In many cases, carbon is added to this cathode as a conductivity enhancer to reduce resistance and increase the power capability of the cell. In addition, the active component of the anode is nearly 100 percent carbon. Look for enhancements in lithium ion battery performance to continue, but this time based on carbon anode advancements. The graphite anode will be replaced with high surface area carbons, or carbon-based nanocomposites comprised of carbon- and lithium-alloying elements such as silicon, aluminum, and tin, which will enable doubling or tripling energy and power density. This will result in longer-lived batteries with more power and energy for all kinds of applications, including consumer electronics such as laptops and cell phones, as well as hybrid or plug-in vehicles.
It is spurring a new generation of lightweight vehicles that could entirely eschew steel. Prices are dropping as volumes increase. Lightweight carbon fiber, combined with lightweight aluminum, is dramatically decreasing the weight of vehicles and increasing fuel efficiency. This trend can continue, if carbon fiber technology advances and becomes less costly. As is the case in aerospace, where half of efficiency gains are from engine improvements and half of the gains are from weight reduction, automobiles will begin to move into a new paradigm where "lightweighting" is seen as a major way to increase miles per gallon.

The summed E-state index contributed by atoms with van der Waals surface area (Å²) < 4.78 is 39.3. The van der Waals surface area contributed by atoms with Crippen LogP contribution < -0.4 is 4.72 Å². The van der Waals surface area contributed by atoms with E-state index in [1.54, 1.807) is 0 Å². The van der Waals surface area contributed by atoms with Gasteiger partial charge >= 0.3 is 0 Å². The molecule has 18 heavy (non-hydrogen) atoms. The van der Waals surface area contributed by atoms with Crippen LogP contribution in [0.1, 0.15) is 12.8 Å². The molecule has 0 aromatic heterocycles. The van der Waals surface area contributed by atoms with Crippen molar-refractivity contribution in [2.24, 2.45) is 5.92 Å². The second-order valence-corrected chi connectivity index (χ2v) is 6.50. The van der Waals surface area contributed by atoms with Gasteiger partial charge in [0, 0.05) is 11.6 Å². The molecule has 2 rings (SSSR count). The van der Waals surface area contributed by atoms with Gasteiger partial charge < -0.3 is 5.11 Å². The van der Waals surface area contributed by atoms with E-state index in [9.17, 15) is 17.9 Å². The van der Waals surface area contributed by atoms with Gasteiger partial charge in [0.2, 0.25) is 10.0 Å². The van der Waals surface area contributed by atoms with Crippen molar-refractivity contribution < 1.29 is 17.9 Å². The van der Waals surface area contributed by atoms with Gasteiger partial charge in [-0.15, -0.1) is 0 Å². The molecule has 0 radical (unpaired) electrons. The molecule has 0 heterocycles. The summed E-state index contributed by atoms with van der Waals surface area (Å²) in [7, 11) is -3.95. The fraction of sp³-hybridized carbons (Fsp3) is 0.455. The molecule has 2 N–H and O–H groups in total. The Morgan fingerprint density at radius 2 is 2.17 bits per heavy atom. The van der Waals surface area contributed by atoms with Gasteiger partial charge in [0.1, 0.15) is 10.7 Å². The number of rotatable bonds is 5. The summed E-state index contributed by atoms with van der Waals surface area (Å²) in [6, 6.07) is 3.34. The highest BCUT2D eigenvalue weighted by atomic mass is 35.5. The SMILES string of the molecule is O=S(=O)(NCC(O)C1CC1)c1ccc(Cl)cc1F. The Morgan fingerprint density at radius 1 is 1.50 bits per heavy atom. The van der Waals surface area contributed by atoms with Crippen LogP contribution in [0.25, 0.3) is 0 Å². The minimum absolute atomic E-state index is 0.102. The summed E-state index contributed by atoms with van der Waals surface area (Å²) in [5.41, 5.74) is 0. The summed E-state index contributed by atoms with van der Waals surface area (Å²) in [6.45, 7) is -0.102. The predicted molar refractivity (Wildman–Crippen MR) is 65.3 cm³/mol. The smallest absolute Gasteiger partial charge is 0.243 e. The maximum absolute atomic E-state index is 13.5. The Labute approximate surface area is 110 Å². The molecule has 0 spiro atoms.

We currently all drive vehicles that are an order of magnitude heavier than the passengers they carry. By combining the energy and power improvements derived from carbon in energy storage systems with carbon-based lightweight vehicles, we may soon see reasonably priced all-electric automobiles that take off like Ferraris, have a 500- mile driving range, and have the capability to safely carry five passengers and all their luggage.
Wholly dependent on the performance of their carbon electrodes, they store and release energy an order of magnitude faster than batteries. Ultracapacitors are typically used for power supply and kinetic energy recapture in industrial environments, grid augmentation, portable electronics, and energy storage for critical infrastructure and heavy hybrids like buses and garbage trucks. Look for ultracapacitors to enter the mainstream automotive industry as energy storage for start-stop, regenerative braking, and rapid acceleration in micro, mild, full, and plug-in hybrid vehicles.